To kick of the beginning off the Boston Harbor Navigation Improvement Project, Col. William Conde, New England District Commander, and members of his staff gathered with Congressionals and members of state and local agencies, Sept. 15, for a ceremonial event in Charlestown, Massachusetts. Navigation improvements from this project will increase the efficiency for harbor operations and reduce tidal delays for larger vessels.
The event began with a tour of a dredging vessel. Col. Conde and his staff briefed Massachusetts Governor Charlie Baker and a small group of other participants on the dredging project and observed dredge operations in action. When the group returned from the tour, Col. Conde, elected officials and key port stakeholders signed a propeller to celebrate the start of the project.
A speaking program followed the propeller signing. After an introduction by Massport Chief Executive Officer (CEO) Thomas Glynn, Col. Conde explained the project to event participants. “About 11.6 million cubic yards of silt, sand and clay and 400,000 cubic yards of rock will need to be removed to deepen the channels,” he said. “We anticipate the deepening work will start in the spring of 2018 and be completed late in 2022.”
Other speakers at the event supporting the project were Senator Elizabeth Warren, Senator Edward Markey, Congressman Stephen Lynch, Governor Baker, Massport CEO Thomas Glynn and head of the Kraft Group International Forest Products, Daniel Kraft.
Boston Harbor is New England’s largest port, serving as the principal distribution point for the export and import of commerce for Massachusetts, New Hampshire and Vermont. The project will deepen the Broad South North Entrance Channel to 51 feet; the President’s Roads, the outer Main Ship and the Lower Reserved Channels to 47 feet; the Main Ship Channel between the Reserved Channel and Massport Marine terminal to 45 feet and the Chelsea River and a small portion of the Mystic River Channels to 40 feet. The project will help the larger vessels navigate in and out of the harbor. “The recommended plan involves placement of all dredged material and rock at the Massachusetts Bay Disposal Site,” said Project Manager Matt Tessier. “However, it is the policy of the U.S. Army Corps of Engineers to use dredged material, where practicable, for beneficial use.”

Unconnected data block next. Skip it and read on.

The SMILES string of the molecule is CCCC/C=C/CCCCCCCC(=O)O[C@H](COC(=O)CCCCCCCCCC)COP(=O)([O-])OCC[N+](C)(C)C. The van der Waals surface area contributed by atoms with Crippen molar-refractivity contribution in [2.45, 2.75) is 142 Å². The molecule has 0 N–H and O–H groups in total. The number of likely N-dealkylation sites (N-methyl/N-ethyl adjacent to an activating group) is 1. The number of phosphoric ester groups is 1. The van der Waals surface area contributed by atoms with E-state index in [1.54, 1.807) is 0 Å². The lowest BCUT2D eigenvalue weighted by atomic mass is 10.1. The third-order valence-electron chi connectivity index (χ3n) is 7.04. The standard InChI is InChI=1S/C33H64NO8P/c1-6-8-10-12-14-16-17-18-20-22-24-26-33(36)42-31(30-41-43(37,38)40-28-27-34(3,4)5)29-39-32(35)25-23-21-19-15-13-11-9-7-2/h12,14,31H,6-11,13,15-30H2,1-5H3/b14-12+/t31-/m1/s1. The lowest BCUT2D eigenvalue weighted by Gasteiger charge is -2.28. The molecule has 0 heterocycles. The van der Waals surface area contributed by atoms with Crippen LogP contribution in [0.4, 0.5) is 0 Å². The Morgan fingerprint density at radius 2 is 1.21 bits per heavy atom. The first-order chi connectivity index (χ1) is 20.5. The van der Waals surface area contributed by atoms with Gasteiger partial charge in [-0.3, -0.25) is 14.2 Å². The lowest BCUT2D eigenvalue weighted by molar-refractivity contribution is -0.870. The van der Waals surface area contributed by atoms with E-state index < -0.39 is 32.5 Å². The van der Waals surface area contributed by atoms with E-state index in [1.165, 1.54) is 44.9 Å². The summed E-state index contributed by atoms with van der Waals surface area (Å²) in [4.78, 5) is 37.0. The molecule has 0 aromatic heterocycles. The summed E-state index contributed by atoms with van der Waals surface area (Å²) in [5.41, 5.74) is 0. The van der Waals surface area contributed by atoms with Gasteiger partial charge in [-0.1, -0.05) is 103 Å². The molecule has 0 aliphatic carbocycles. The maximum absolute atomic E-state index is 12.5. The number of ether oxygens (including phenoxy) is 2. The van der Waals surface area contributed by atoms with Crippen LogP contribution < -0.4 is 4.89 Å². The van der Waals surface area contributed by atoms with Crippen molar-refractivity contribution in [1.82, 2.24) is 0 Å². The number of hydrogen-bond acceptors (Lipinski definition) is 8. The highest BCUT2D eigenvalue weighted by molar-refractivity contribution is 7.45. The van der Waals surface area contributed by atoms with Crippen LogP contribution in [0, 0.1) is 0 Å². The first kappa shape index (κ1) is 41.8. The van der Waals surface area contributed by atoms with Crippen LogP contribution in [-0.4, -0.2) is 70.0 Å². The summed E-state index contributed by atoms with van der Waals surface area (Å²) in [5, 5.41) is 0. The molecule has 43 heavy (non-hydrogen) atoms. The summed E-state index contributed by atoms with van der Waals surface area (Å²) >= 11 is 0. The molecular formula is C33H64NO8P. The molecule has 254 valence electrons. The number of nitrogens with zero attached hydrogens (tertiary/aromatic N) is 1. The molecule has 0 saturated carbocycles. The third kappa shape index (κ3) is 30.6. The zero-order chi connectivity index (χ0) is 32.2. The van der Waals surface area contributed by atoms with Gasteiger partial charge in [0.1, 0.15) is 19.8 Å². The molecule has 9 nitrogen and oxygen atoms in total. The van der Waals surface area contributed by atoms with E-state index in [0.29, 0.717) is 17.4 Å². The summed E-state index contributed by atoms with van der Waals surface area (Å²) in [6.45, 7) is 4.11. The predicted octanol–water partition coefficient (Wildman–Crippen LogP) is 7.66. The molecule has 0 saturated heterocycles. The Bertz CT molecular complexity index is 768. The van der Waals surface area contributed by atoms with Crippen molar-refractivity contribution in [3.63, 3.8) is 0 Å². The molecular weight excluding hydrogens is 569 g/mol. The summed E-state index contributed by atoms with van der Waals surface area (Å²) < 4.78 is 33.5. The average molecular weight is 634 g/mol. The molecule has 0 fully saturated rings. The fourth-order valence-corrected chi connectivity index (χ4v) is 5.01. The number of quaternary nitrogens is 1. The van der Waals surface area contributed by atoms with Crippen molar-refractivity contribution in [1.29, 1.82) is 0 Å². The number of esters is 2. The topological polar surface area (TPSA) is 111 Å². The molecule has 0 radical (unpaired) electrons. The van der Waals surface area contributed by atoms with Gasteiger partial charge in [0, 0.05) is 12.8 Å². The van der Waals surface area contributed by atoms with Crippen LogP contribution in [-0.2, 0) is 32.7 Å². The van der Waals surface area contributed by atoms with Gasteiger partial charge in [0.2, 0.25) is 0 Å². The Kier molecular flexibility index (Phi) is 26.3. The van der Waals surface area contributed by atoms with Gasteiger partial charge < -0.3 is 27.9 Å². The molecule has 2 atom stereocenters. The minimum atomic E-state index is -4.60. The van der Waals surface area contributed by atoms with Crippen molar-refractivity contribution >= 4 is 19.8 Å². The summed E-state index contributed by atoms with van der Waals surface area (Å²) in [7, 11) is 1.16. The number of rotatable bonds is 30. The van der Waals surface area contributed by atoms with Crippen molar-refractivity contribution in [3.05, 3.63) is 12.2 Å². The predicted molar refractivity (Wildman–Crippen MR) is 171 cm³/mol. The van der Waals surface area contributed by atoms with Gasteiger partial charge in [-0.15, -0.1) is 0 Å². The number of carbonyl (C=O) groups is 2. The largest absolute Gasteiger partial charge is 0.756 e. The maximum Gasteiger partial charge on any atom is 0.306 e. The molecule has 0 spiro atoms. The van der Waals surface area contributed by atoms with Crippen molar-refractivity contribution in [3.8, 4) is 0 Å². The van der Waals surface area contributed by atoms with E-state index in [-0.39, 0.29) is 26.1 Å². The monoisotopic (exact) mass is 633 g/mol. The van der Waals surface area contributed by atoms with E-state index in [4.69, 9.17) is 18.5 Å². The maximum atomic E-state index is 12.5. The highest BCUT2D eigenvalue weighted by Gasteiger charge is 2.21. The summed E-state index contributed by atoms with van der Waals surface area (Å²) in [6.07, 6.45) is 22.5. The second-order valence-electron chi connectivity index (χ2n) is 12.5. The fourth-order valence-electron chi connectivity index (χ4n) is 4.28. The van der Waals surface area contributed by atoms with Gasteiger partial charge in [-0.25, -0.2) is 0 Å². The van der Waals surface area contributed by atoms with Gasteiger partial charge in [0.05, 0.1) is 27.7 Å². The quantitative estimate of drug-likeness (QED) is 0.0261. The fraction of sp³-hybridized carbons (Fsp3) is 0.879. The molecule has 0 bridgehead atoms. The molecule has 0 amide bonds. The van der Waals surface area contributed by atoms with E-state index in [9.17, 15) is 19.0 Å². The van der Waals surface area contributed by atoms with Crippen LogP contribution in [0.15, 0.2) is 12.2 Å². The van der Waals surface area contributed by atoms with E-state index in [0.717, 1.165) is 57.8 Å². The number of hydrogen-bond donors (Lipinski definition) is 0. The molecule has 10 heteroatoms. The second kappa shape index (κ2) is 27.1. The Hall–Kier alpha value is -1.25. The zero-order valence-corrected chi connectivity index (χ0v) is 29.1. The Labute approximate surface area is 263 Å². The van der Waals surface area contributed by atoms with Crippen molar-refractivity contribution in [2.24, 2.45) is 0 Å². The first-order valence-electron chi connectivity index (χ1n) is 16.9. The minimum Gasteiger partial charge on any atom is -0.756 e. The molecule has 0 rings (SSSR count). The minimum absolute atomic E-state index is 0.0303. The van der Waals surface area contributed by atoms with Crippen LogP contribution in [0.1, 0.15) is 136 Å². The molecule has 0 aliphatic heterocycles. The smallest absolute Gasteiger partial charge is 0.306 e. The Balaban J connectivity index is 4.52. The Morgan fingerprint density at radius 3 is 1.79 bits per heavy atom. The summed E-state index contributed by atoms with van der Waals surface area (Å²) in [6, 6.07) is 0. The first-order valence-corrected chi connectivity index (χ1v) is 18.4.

According to Tessier, the District will investigate uses of rock for offshore reef creation and shore protection. The dredged material may have beneficial use as well. “Use of the dredge material to cap the former Industrial Waste Site in Massachusetts Bay also will be investigated in partnership with the U.S. Environmental Protection Agency and others.”
Tessier said that none of the possible beneficial uses should increase the project costs.
Col. Conde said that the Water Resources Reform and Development Act of 2014 authorized the Improvement deepening of Boston Harbor for construction. The authorization includes deepening and widening of existing channels throughout the harbor from Broad Sound North Channel to Conley Terminal as well as potential future improvements to the upstream Mystic and Chelsea River channels. According to Col. Conde, this project will contribute significantly to the economic efficiency of commercial navigation in the New England Region. “This project has been a long time in the making, and I’m thrilled that we can all be here to celebrate that we’re going to deepen Boston Harbor so it can remain competitive and be a vital hub for ocean freight for all of New England,” he said. “This project would not have been possible without the combined efforts of all the partners involved, especially Massport and the Commonwealth of Massachusetts.”
The non-federal sponsors, Massport and MassDOT will contribute $120 million, while the federal government will pay $210 million to complete the project. Col. Conde said that industrial, commercial fishing, and recreational vessels all use the harbor. This project will go a long way toward supporting the needs of the city of Boston, the region and the state in meeting the growing navigation requirements to remain competitive within the navigation industry.
“This improvement deepening will make Boston Harbor more competitive in the navigation business, allowing larger container ships to dock at Boston facilities,” said Col. Conde. “This will be a major boost for Boston, the Commonwealth and the region.”